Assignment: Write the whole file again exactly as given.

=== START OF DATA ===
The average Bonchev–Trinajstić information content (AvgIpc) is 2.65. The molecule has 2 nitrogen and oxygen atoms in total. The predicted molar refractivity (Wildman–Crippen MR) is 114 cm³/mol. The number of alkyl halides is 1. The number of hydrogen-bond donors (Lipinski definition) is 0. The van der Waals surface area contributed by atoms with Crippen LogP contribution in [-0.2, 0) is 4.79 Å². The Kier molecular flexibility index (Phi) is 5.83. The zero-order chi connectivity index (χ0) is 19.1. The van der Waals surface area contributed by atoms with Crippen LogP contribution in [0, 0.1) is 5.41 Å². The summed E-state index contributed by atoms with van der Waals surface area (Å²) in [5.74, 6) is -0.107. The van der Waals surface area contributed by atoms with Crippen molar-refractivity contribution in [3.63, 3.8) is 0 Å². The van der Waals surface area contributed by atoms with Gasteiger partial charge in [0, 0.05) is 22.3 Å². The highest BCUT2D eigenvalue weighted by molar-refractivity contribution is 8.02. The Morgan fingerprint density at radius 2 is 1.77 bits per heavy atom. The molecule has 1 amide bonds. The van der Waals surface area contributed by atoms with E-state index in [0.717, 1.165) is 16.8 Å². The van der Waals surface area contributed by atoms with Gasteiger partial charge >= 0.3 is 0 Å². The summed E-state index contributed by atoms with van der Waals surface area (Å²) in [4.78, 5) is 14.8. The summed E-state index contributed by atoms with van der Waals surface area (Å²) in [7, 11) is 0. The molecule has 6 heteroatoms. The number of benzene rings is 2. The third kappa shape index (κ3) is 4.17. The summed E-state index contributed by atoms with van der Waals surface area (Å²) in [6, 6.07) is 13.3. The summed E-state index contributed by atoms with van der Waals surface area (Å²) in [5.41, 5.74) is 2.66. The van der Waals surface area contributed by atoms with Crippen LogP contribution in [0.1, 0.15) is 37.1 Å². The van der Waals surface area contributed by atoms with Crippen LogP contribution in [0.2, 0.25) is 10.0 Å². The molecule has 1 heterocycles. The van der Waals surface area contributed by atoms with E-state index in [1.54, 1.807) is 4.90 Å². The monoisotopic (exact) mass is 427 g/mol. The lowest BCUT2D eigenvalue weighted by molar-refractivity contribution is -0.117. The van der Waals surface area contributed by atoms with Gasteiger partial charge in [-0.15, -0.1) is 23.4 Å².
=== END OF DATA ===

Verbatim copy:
The average Bonchev–Trinajstić information content (AvgIpc) is 2.65. The molecule has 2 nitrogen and oxygen atoms in total. The predicted molar refractivity (Wildman–Crippen MR) is 114 cm³/mol. The number of alkyl halides is 1. The number of hydrogen-bond donors (Lipinski definition) is 0. The van der Waals surface area contributed by atoms with Crippen LogP contribution in [-0.2, 0) is 4.79 Å². The Kier molecular flexibility index (Phi) is 5.83. The zero-order chi connectivity index (χ0) is 19.1. The van der Waals surface area contributed by atoms with Crippen LogP contribution in [0, 0.1) is 5.41 Å². The summed E-state index contributed by atoms with van der Waals surface area (Å²) in [5.74, 6) is -0.107. The van der Waals surface area contributed by atoms with Crippen molar-refractivity contribution in [3.63, 3.8) is 0 Å². The van der Waals surface area contributed by atoms with Gasteiger partial charge in [0, 0.05) is 22.3 Å². The highest BCUT2D eigenvalue weighted by molar-refractivity contribution is 8.02. The Morgan fingerprint density at radius 2 is 1.77 bits per heavy atom. The molecule has 1 amide bonds. The van der Waals surface area contributed by atoms with E-state index in [0.717, 1.165) is 16.8 Å². The van der Waals surface area contributed by atoms with Gasteiger partial charge >= 0.3 is 0 Å². The summed E-state index contributed by atoms with van der Waals surface area (Å²) in [4.78, 5) is 14.8. The summed E-state index contributed by atoms with van der Waals surface area (Å²) in [7, 11) is 0. The molecule has 6 heteroatoms. The number of benzene rings is 2. The third kappa shape index (κ3) is 4.17. The summed E-state index contributed by atoms with van der Waals surface area (Å²) in [6, 6.07) is 13.3. The summed E-state index contributed by atoms with van der Waals surface area (Å²) in [5.41, 5.74) is 2.66. The van der Waals surface area contributed by atoms with Crippen LogP contribution in [0.1, 0.15) is 37.1 Å². The van der Waals surface area contributed by atoms with Crippen LogP contribution in [0.2, 0.25) is 10.0 Å². The molecule has 1 heterocycles. The van der Waals surface area contributed by atoms with E-state index in [1.54, 1.807) is 4.90 Å². The monoisotopic (exact) mass is 427 g/mol. The lowest BCUT2D eigenvalue weighted by molar-refractivity contribution is -0.117. The van der Waals surface area contributed by atoms with Gasteiger partial charge in [-0.15, -0.1) is 23.4 Å².